Tuesday, March 15, 2005

Over Lincoln’s Shoulder: The Committee on the Conduct of the War by Bruce Tap

More interesting that I would have thought. Learned a lot about the political realities that were at play during the Civil War. Mostly that the radical Republicans who pretty much ran this committee had a deep distrust of the West Point-educated generals in the Union Army, whom they saw as timid and cowardly and committed to a war strategy based on restoration of the Union rather than the destruction of slavery and the re-creation of Southern society. It didn’t matter how good a military scientist a general was, all they cared about was one who was pledged to destroy slavery and meet the rebels head on in battle.

They hated McClellan, and seeing McClellan through their eyes I for the first time saw him as something other than a bumbling and cowardly fool, as he is often portrayed in other places. McClellan was a good general, maybe a great one, who recognized before many others that the minie ball and rifled musket had changed the tactics of battle and that the days of the infantry charge had come to an end. He was not willing to waste the lives of his men fighting the kind of war the radical Republicans wanted him to fight. They hated him for it, just as they loved Joe Hooker, who spoke out against slavery and took the offensive against Lee, and got routed when he lost his nerve, or Ambrose Burnside, who acted the same but kept his nerve long enough to lose two corps at the foot of Marye’s Heights.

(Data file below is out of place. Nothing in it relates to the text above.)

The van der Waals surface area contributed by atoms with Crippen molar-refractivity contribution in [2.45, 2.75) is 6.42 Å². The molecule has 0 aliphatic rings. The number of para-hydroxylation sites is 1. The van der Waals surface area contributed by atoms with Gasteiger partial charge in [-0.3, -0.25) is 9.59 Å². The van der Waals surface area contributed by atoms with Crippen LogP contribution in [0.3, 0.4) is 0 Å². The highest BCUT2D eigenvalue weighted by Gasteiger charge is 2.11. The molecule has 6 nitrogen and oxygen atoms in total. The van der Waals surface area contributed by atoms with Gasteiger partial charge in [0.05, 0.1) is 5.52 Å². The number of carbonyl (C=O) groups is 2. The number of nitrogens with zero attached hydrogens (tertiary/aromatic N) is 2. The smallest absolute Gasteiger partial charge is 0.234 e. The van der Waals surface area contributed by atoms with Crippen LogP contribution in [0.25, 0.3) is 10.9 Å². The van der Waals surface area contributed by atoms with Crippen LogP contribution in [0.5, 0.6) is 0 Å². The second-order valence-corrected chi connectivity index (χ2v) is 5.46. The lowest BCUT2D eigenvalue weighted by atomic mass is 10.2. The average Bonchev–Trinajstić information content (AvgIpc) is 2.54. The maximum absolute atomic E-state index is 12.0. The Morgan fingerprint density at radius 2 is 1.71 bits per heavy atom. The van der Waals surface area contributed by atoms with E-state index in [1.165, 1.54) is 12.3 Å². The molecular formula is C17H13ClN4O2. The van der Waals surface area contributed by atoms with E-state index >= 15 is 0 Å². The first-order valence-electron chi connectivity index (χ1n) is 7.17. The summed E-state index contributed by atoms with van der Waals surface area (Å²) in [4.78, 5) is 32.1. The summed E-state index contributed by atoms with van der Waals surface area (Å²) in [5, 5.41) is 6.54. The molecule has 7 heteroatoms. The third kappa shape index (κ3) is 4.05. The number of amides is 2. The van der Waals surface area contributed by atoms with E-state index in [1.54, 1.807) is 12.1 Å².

These generals they liked, and conducted “investigations” to find scapegoats for the debacles they oversaw so that they could stay in power. They were a wholly partisan bunch who used the same situations as either an accusation or an excuse depending on what side of the political spectrum the general they interviewed fell on.

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